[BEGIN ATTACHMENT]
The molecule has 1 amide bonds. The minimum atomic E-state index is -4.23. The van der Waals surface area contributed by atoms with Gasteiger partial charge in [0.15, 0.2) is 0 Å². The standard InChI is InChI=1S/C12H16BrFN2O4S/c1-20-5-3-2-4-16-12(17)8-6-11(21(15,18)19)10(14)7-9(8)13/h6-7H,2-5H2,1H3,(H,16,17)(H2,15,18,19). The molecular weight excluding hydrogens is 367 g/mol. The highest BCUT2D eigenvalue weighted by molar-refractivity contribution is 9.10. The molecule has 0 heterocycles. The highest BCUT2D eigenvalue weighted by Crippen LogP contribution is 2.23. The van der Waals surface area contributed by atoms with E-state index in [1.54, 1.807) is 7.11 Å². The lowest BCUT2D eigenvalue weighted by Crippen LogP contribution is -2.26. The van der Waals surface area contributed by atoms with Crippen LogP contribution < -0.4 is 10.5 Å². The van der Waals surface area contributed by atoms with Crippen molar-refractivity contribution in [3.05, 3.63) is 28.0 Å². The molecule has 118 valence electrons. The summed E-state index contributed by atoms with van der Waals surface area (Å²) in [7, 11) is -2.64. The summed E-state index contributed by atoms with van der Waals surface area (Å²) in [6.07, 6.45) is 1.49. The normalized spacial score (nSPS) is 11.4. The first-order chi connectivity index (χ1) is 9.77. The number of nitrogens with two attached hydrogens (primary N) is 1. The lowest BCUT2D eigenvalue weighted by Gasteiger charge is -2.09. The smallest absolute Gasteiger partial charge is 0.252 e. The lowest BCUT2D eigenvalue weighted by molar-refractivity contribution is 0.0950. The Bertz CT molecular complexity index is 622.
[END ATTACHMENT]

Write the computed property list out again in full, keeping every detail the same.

The molecule has 1 amide bonds. The minimum atomic E-state index is -4.23. The van der Waals surface area contributed by atoms with Gasteiger partial charge in [0.15, 0.2) is 0 Å². The standard InChI is InChI=1S/C12H16BrFN2O4S/c1-20-5-3-2-4-16-12(17)8-6-11(21(15,18)19)10(14)7-9(8)13/h6-7H,2-5H2,1H3,(H,16,17)(H2,15,18,19). The molecular weight excluding hydrogens is 367 g/mol. The highest BCUT2D eigenvalue weighted by molar-refractivity contribution is 9.10. The molecule has 0 heterocycles. The highest BCUT2D eigenvalue weighted by Crippen LogP contribution is 2.23. The van der Waals surface area contributed by atoms with E-state index in [1.54, 1.807) is 7.11 Å². The lowest BCUT2D eigenvalue weighted by Crippen LogP contribution is -2.26. The van der Waals surface area contributed by atoms with Crippen LogP contribution < -0.4 is 10.5 Å². The van der Waals surface area contributed by atoms with Crippen molar-refractivity contribution in [3.05, 3.63) is 28.0 Å². The molecule has 118 valence electrons. The summed E-state index contributed by atoms with van der Waals surface area (Å²) in [7, 11) is -2.64. The summed E-state index contributed by atoms with van der Waals surface area (Å²) in [6.07, 6.45) is 1.49. The normalized spacial score (nSPS) is 11.4. The first-order chi connectivity index (χ1) is 9.77. The number of nitrogens with two attached hydrogens (primary N) is 1. The lowest BCUT2D eigenvalue weighted by Gasteiger charge is -2.09. The smallest absolute Gasteiger partial charge is 0.252 e. The lowest BCUT2D eigenvalue weighted by molar-refractivity contribution is 0.0950. The Bertz CT molecular complexity index is 622.